“What? No!” He gasped more silent pleas as he hurled himself back to the panel with a demonic twist in his lips.
“Not ‘land,’ crash! Destroy!” He found the correct buttons this time, but the landing course was already set.
He glared at the screen, clenching the sides of the monitor until its screen cracked. He howled a silent bellow and his skull nearly fractured from the effort. Whatever fluids that happened to be left inside him came spewing out in globs. He writhed, weightlessly spiraling as he clawed out handfuls of hair.
He returned to the escape pod, pulled himself inside and wrenched it shut. His sight melted. His hand quaked as it came down on the release lever. Whatever vision he originally had for this venture was now gone.
He pulled the lever and a blast of air launched the pod from the ship, spiraling it towards black space. He watched the planet shrink as the distance between himself and New Earth grew, squinting against the glaring sunlight.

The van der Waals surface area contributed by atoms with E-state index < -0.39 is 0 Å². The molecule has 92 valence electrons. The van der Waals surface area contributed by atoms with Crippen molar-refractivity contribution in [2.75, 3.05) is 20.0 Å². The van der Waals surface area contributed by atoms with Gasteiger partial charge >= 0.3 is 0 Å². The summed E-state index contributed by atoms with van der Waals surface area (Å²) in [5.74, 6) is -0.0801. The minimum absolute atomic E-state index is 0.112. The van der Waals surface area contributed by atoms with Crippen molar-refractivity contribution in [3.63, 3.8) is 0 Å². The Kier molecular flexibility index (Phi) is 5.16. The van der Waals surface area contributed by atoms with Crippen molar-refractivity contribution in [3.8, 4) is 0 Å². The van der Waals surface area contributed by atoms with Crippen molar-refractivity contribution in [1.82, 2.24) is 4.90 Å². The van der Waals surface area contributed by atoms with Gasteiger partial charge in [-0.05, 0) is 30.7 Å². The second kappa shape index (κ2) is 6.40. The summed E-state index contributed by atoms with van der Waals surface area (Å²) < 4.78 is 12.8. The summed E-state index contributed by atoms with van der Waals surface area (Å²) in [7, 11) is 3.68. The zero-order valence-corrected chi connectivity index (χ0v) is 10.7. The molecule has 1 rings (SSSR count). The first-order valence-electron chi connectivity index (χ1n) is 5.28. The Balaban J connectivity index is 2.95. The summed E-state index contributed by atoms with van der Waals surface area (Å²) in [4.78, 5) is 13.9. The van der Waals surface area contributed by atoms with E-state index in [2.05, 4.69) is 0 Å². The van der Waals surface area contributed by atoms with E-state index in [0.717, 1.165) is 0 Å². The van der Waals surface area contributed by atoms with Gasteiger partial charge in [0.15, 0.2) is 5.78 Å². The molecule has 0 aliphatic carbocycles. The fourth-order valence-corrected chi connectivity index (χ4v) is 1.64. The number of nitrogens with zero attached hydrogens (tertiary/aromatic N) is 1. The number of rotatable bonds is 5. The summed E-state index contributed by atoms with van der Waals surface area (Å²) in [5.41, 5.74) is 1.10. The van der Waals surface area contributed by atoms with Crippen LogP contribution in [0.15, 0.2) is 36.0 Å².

The frail hand inched up to his throat. With nothing with which to distract himself, and having nowhere to flee, it finally crept into his mouth. He gagged, but all that came out was a bit of liquid out of his eyes, wobbled weightless in front of him.The sight of his own tears gave him a feeling akin to a cold sweat, so he closed his eyes and curled into a ball, rubbing his shoulders for warmth. But it only brought shivers.
He began to grope at his face like a potter vainly attempting to fix a ruined jar. He started to gouge and claw, inserting his fingers into his eye sockets to yank his skull into a less human form.
But his immortal body resisted the prodding. Even so, he kept his face in the grip of his rough massage.
So he remained in the middle of the cramped pod, hovering in weightlessness as it hurled him into the frigid darkness of space, ever farther from humanity’s new home. His mind fixated on the growing space between and he slipped a grin between his quivering hands.